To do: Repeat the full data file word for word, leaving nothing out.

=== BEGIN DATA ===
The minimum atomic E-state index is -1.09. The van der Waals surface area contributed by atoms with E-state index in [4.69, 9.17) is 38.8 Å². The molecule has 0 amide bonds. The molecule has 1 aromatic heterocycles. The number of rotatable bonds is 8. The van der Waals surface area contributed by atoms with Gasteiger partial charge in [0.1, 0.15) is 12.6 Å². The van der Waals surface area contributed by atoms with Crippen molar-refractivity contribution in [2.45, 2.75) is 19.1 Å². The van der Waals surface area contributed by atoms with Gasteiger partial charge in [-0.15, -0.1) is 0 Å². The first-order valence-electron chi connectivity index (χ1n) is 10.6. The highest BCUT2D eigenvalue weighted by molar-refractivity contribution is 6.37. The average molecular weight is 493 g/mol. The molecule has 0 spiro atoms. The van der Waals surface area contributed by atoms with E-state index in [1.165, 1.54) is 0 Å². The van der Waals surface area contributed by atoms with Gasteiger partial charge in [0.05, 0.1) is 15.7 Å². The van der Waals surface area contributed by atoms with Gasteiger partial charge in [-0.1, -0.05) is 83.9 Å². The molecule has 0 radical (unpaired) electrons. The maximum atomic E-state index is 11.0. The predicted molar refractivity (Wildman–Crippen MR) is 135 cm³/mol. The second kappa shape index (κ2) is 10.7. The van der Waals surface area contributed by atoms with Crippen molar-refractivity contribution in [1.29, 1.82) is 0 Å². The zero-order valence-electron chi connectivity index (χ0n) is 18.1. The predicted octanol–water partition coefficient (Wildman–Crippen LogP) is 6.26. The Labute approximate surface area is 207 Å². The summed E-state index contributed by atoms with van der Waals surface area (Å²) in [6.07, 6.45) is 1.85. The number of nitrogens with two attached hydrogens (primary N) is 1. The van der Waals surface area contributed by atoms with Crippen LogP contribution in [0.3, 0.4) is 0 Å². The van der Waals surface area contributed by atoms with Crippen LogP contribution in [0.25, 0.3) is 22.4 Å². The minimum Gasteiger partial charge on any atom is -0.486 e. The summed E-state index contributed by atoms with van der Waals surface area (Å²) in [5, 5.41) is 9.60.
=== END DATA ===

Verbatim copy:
The minimum atomic E-state index is -1.09. The van der Waals surface area contributed by atoms with E-state index in [4.69, 9.17) is 38.8 Å². The molecule has 0 amide bonds. The molecule has 1 aromatic heterocycles. The number of rotatable bonds is 8. The van der Waals surface area contributed by atoms with Gasteiger partial charge in [0.1, 0.15) is 12.6 Å². The van der Waals surface area contributed by atoms with Crippen molar-refractivity contribution in [2.45, 2.75) is 19.1 Å². The van der Waals surface area contributed by atoms with Gasteiger partial charge in [-0.15, -0.1) is 0 Å². The first-order valence-electron chi connectivity index (χ1n) is 10.6. The highest BCUT2D eigenvalue weighted by molar-refractivity contribution is 6.37. The average molecular weight is 493 g/mol. The molecule has 0 spiro atoms. The van der Waals surface area contributed by atoms with E-state index in [1.165, 1.54) is 0 Å². The van der Waals surface area contributed by atoms with Gasteiger partial charge in [0.05, 0.1) is 15.7 Å². The van der Waals surface area contributed by atoms with Gasteiger partial charge in [-0.1, -0.05) is 83.9 Å². The molecule has 0 radical (unpaired) electrons. The maximum atomic E-state index is 11.0. The predicted molar refractivity (Wildman–Crippen MR) is 135 cm³/mol. The second kappa shape index (κ2) is 10.7. The van der Waals surface area contributed by atoms with Crippen molar-refractivity contribution in [1.29, 1.82) is 0 Å². The zero-order valence-electron chi connectivity index (χ0n) is 18.1. The predicted octanol–water partition coefficient (Wildman–Crippen LogP) is 6.26. The Labute approximate surface area is 207 Å². The summed E-state index contributed by atoms with van der Waals surface area (Å²) in [6.07, 6.45) is 1.85. The number of nitrogens with two attached hydrogens (primary N) is 1. The van der Waals surface area contributed by atoms with Crippen LogP contribution in [0.3, 0.4) is 0 Å². The van der Waals surface area contributed by atoms with Crippen LogP contribution in [0.25, 0.3) is 22.4 Å². The minimum Gasteiger partial charge on any atom is -0.486 e. The summed E-state index contributed by atoms with van der Waals surface area (Å²) in [5, 5.41) is 9.60.